Thanks Fernanda and Martin — Design and Redesign added a new dimension to my data visualization practice.
While in Kevin Quealy’s D3 course at Metis this summer, I took inspiration from this post — specifically, Alberto Cairo’s redesign of Accurat’s “From First Published to Masterpieces” visualization. I thought, why not take my own swing at a “critique by redesign” and try to rework the same data that Accurat and Alberto Cairo had already developed?
Here I confess: I am one of those “It’s Probably Best as a Bar Graph” designers. Straightforward, clear, universally understood — that’s how I like my visualizations. Or at least, that was my perspective before I spent some time with the Modern Library data that Accurat so graciously shared.
I reached out to Giorgia Lupi and, lo and behold, she wrote back to me within hours and generously shared the whole dataset with which her team worked. Inside, I found much more data and analysis than I expected, a far deeper investigation of the data than the original visualization had revealed. I had hoped to experiment with the data and see if there wasn’t some correlation — between age and output, perhaps — that I could emphasize.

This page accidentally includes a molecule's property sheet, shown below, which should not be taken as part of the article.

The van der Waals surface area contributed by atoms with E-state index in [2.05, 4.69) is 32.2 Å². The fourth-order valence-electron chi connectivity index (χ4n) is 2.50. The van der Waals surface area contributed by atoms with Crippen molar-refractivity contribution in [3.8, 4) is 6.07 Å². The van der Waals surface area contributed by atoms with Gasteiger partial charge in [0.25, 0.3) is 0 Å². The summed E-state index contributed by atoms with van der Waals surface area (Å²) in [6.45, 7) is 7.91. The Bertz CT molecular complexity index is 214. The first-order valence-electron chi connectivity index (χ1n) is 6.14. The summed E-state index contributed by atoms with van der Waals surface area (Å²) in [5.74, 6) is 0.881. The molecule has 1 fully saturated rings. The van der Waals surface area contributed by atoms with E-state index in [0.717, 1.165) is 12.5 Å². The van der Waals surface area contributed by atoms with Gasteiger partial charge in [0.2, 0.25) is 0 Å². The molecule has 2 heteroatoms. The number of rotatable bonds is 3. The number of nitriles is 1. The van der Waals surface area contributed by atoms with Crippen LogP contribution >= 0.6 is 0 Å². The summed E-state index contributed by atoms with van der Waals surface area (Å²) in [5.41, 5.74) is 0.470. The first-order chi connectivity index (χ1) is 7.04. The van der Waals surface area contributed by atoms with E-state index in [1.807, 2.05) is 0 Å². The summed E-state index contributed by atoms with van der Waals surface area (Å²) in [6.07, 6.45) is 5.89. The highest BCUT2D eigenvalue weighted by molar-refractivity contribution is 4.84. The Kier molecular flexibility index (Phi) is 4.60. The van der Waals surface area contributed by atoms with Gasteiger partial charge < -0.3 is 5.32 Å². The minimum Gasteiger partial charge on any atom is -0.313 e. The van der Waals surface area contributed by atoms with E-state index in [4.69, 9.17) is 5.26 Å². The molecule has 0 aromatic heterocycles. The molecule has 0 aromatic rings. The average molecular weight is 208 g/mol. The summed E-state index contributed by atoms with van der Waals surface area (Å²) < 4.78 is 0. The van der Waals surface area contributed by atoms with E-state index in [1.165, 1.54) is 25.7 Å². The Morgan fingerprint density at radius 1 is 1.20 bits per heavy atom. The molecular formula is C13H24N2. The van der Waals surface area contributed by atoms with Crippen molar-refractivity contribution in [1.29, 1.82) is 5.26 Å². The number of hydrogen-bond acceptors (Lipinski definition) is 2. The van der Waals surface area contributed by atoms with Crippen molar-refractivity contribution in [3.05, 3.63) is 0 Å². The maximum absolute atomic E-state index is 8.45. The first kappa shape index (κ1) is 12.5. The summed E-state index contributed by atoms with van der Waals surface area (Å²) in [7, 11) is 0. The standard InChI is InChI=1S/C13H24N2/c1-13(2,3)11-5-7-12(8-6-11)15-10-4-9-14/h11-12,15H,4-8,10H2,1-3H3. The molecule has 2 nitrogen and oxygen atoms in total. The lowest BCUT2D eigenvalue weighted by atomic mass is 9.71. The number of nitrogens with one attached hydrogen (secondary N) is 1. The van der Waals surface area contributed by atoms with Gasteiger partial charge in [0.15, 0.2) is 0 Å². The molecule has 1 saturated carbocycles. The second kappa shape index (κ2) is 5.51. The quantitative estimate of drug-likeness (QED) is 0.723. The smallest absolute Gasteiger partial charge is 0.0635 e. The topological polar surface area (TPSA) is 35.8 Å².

Unfortunately, there was no silver bullet. Instantly, I imagined myself as the original designer of the graphic, also hoping to discover some story within the data and finding little to go on.
Armed with a newfound and overwhelming sense of empathy, I went ahead with visualizing the data, maintaining what worked well in the original, surfacing the same data while applying my own spin, including the new linear layout that Alberto Cairo suggested.
I love seeing which books each author wrote — I’m a sucker for detail text, especially text figures — and at the end of it all, I added some superfluous circles to the visualization. Sure, they’re ornamental, but they’re also beautiful and enticing. Isn’t that worth something, too?
I shared my work with Giorgia who was exceedingly complimentary and gracious. It felt great to share something with another designer, especially one who’s had a direct influence on my work. Shared understanding between two practitioners —and wasn’t that the point, all along?